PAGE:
How Do I Know God’s Will?
Want to know God’s will for your life? Let me ask you to stop, look, and listen. God makes His desires known to those who stop at His Word, look in with a sensitive spirit, and listen to others. When we go to His Word, we stop long enough to hear from above. When we look, we examine our surrounding circumstances in light of what He is saying to our inner spirit (perhaps you prefer to call this your conscience). And when we listen to others, we seek the counsel of wise, qualified people.
1. Stop at the Scriptures
The Bible tells us that the entrance of God’s Word gives light (Psalm 119:130). That it is a lamp for our feet and a light that shines brightly on our path (Psalm 119:105). God has placed His Word in our hands and allowed it to be translated into our tongue (both were His determined will) so we could have a much more objective set of guidelines to follow than our dreams, hunches, and feelings. Sixty-six books filled with precepts and principles. And the better we know His Word, the more clearly we will know His will.
Precepts. Some of the statements that appear in the Bible are specific, black-and-white truths that take all the guesswork about God’s will out of the way. Here are a few:
For this is the will of God, your sanctification; that is, that you abstain from sexual immorality. (1 Thessalonians 4:3)
See that no one repays another with evil for evil, but always seek after that which is good for one another and for all people. Rejoice always; pray without ceasing; in everything give thanks; for this is God’s will for you in Christ Jesus. (1 Thessalonians 5:15–18)
These specific things are stated to be the will of God. There are even times that suffering is directly the will of God for us.
First Corinthians 7 says a lot about remaining single as well as being committed to one’s marriage. Clearly, this chapter (along with 2 Corinthians 6:14) states that a Christian is definitely not to marry a non-Christian. These are finely tuned precepts that reveal God’s will.
Principles. But the Bible also has principles, general guidelines to assist us through the gray areas. Not so much “do this” and “don’t do that,” but an appeal to use wisdom and discretion when such are needed.
We have both precepts and principles in our traffic laws. The sign that reads “Speed Limit 35” is a precept. The one that reads “Drive Carefully” is a principle. And that principle will mean one thing on a deserted street at two o’clock in the morning, but something else entirely at three-thirty in the afternoon when children are walking home from school.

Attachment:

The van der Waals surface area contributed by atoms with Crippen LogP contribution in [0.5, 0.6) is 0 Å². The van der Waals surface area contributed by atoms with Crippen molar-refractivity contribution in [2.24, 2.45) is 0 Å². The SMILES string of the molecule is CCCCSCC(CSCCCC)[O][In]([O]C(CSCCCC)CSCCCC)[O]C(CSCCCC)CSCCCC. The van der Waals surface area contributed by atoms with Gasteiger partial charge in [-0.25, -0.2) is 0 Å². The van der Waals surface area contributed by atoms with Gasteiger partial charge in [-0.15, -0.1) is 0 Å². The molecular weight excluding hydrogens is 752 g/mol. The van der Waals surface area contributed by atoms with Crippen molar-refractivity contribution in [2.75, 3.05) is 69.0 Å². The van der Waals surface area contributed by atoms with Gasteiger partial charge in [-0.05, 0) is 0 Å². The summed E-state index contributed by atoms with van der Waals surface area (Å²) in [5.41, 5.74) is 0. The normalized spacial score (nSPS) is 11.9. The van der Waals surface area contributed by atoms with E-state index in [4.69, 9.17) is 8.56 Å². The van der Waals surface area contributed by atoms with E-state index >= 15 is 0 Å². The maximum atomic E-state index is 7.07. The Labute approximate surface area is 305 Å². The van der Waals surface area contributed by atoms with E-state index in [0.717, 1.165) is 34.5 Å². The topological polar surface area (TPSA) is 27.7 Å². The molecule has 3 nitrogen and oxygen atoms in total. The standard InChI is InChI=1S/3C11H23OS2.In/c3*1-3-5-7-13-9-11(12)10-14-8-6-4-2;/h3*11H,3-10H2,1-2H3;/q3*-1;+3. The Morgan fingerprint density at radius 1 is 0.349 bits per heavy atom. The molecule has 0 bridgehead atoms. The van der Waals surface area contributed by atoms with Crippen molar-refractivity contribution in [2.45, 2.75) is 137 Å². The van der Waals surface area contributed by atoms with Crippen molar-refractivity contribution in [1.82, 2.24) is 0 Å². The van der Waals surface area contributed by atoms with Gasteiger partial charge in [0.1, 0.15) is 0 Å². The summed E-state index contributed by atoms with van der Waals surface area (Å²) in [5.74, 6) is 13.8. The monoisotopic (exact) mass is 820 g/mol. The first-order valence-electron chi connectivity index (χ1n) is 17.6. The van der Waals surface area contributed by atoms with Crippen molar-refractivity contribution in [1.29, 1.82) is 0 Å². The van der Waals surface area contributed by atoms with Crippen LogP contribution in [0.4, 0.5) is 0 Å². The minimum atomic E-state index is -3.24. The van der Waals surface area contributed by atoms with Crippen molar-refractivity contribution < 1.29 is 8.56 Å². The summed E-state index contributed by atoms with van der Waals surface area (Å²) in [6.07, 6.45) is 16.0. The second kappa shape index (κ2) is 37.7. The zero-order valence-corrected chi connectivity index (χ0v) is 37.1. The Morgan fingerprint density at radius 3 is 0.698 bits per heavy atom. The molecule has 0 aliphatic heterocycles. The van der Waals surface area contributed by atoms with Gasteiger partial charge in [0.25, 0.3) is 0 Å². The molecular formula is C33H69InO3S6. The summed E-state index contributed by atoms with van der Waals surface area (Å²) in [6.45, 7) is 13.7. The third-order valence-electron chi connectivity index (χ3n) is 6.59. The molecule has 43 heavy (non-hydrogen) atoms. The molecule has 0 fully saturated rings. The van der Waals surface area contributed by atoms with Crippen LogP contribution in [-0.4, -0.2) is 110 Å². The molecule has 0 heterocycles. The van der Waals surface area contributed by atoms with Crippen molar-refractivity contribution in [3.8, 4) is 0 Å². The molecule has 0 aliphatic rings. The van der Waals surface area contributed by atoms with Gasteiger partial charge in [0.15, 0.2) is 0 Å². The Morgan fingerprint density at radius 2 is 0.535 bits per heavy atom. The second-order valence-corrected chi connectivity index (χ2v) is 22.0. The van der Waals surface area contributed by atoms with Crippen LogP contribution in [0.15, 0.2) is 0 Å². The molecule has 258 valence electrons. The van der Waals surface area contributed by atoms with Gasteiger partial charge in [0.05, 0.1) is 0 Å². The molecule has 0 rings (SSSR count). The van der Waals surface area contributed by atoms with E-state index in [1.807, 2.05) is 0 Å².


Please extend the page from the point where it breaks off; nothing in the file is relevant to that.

Just remember this: A primary purpose of the Word of God is to help us know the will of God. Become a careful, diligent student of Scripture. Those who are will be better equipped to understand His desires and walk in them.
2. Look Around and Within
Philippians 2:12–13 presents a good cause for our cooperating with the Lord’s leading:
So then, my beloved, just as you have always obeyed, not as in my presence only, but now much more in my absence, work out your salvation with fear and trembling; for it is God who is at work in you, both to will and to work for His good pleasure.
These verses highlight three specifics: There’s a willingness to obey. There’s the need to “work out” or give ourselves to doing our part with a sensitive spirit (fear and trembling). And then there’s the promise that God will “work in you” to accomplish His plan. As we remain alert to His working, paying close attention to doors He opens and closes, He directs us into His will.
Closed doors are just as much God’s leading as open ones. The believer who wants to do God’s will must remain sensitive and cooperative, not forcing his or her way into areas that God closes off. The Lord uses circumstances and expects us to “read” them with a sensitive, alert conscience.
We must stop and check His Word. We must look around and within. And there is one more helpful piece of advice to remember. We must . . .
3. Listen to the Counsel of Qualified People
Solomon the wise once wrote:
A plan in the heart of a man is like deep water,
But a man of understanding draws it out. (Proverbs 20:5)
Iron sharpens iron,
So one man sharpens another. . . .
Like a quarterback, facing fourth-and-one on the thirty-yard line, who calls a time-out to consult with the coach, so must we. God uses others to help us know His desires.
God makes His will known: (1) through His Word . . . as we stop and study it, (2) through circumstances . . . as we look within and sense what He is saying, and (3) through the counsel of others . . . as we listen carefully.
The better we know God’s Word, the more clearly we will know His will for us. —Chuck Swindoll
Excerpted from Avoiding Stress Fractures, Copyright © 1990, 1995 by Charles R. Swindoll, Inc. All rights reserved worldwide.